Reforms of judicial systems in 18th-century Italy.
Concepts, methods, successes and failures of Bourbon, Habsburg and papal attempts to establish centralised judicial authority
My doctoral project examines how during the process of state-building, the sovereigns of the main Italian states of the 18th century attempted to incorporate courts more firmly into their sphere of rule. A key question is how the different states tried to integrate the various tribunals into the developing organisation of the modern state, i.e. to bring them under their authority according to the modern idea of sovereignty. In the early modern period, many courts were feudal, municipal, guild or religious institutions that derived their authority from a variety of sources that were often unconnected to the sovereign. My project’s starting point is the analysis of concrete reform projects, such as the founding of the Real Camera di Santa Chiara in the Kingdom of Naples in 1735 at the instigation of Charles III, which was intended to bring all judicial processes under royal supervision and to establish a centralised hierarchy of instances. Particular interest will be paid to the reasons why certain projects were not, or only partially, successful, i.e. where other authorities continued to exist. This continued legal plurality could take two forms: either old institutions resisted the reform attempts, or they continued within the new institutions. The question regarding the partial failure of the reforms of the judiciary is part of a more general research question on the typical forms of judicial independence and accountability.
Previous research in this field has shed light on the developments just described by focusing on the formal sources of law and using methods of legal interpretation. My study, by contrast, takes a more institutional approach, and will in particular address the questions of how new courts were set up, organised and financed, how judges were appointed, and how dissenting judges were sanctioned. For the selection and presentation of the material, the theory of historical institutionalism as developed, among others, by Robert D. Putnam is decisive. Importantly, this includes arranging the material in such a way that we also gain insights on present legal institutions, such as on the problems of justice particularly in Italy, and perhaps even more generally in areas ruled by the Spanish monarchy in the 18th century. At the same time, comparing different Italian territories (the Kingdom of Naples, Duchy of Milan, and Papal States) is intended to provide additional analytical depth.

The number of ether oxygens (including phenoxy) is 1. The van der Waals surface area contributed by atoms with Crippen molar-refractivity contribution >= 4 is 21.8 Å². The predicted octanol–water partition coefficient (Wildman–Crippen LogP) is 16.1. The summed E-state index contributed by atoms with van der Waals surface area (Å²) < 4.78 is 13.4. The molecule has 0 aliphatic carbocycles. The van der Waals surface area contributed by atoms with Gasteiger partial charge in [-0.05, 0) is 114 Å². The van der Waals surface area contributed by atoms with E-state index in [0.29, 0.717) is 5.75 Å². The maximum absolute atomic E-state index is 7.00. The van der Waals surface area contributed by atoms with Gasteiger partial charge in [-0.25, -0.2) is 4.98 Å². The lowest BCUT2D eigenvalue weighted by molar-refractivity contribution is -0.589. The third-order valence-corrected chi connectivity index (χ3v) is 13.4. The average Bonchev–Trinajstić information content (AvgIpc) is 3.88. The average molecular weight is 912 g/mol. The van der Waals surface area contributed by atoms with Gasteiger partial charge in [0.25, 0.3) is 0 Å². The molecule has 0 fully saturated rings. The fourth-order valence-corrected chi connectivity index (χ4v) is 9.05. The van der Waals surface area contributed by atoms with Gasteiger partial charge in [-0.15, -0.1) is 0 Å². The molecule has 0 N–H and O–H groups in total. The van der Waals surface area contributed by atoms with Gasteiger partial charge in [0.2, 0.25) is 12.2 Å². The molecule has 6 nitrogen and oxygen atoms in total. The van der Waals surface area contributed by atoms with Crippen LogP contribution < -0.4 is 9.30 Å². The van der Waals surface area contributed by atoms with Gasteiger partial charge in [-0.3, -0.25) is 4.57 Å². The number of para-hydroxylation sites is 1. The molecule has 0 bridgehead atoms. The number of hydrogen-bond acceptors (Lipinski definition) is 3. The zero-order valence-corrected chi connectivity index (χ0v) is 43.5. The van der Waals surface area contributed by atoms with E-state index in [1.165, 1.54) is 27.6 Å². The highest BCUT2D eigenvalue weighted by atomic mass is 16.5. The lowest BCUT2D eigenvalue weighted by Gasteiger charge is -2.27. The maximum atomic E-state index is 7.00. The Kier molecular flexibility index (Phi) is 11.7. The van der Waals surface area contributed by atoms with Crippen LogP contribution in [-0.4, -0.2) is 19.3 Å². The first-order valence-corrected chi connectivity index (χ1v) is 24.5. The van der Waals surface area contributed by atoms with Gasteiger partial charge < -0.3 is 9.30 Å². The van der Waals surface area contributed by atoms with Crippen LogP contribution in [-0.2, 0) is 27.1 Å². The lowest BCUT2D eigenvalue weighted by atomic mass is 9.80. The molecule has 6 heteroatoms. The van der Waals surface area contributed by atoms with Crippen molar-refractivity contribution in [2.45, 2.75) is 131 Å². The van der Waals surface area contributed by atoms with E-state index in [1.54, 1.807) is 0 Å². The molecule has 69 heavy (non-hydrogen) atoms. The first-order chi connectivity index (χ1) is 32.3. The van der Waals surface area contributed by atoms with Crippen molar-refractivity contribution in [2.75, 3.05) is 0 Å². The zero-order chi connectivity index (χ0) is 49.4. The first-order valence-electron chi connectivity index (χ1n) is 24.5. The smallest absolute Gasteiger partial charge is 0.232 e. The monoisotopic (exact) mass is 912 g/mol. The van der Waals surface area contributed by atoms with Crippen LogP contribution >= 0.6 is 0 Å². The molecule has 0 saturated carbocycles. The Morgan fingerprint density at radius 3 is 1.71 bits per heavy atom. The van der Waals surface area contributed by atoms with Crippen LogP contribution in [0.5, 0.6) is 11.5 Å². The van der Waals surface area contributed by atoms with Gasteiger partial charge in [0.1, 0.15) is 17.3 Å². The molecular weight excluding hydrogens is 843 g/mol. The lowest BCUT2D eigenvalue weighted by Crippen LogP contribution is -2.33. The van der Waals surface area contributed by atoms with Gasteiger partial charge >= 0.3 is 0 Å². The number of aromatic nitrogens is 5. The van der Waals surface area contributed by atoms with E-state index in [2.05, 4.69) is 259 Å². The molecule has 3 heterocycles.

My main sources are, firstly, the reform plans, decrees and edicts of the various monarchs and governments that refer to courts and judges. A large part of these sources has been edited and is thus easily available, particularly for the Kingdom of Naples and the Duchy of Milan. Research for non-edited and additional sources will be carried our in the various state archives, especially the Archivio di Stato di Napoli, the Archivio di Stato di Milano and the Archivio di Stato di Roma. Secondly, in order to analyse the reforms’ implementation, I will use court judgments as well as other documents, such as reports commissioned by governmental bodies to assess the reforms’ progress, academic or literary writings on the topic, or contemporary newspaper articles.
The overall aim of my doctoral project is, firstly, to offer a legal-historical perspective on the question of the democratic rule of law in formerly Spanish-dominated areas of Italy. Secondly, the work is intended to contribute to the debate on the tension between judicial independence and accountability from a legal historical perspective.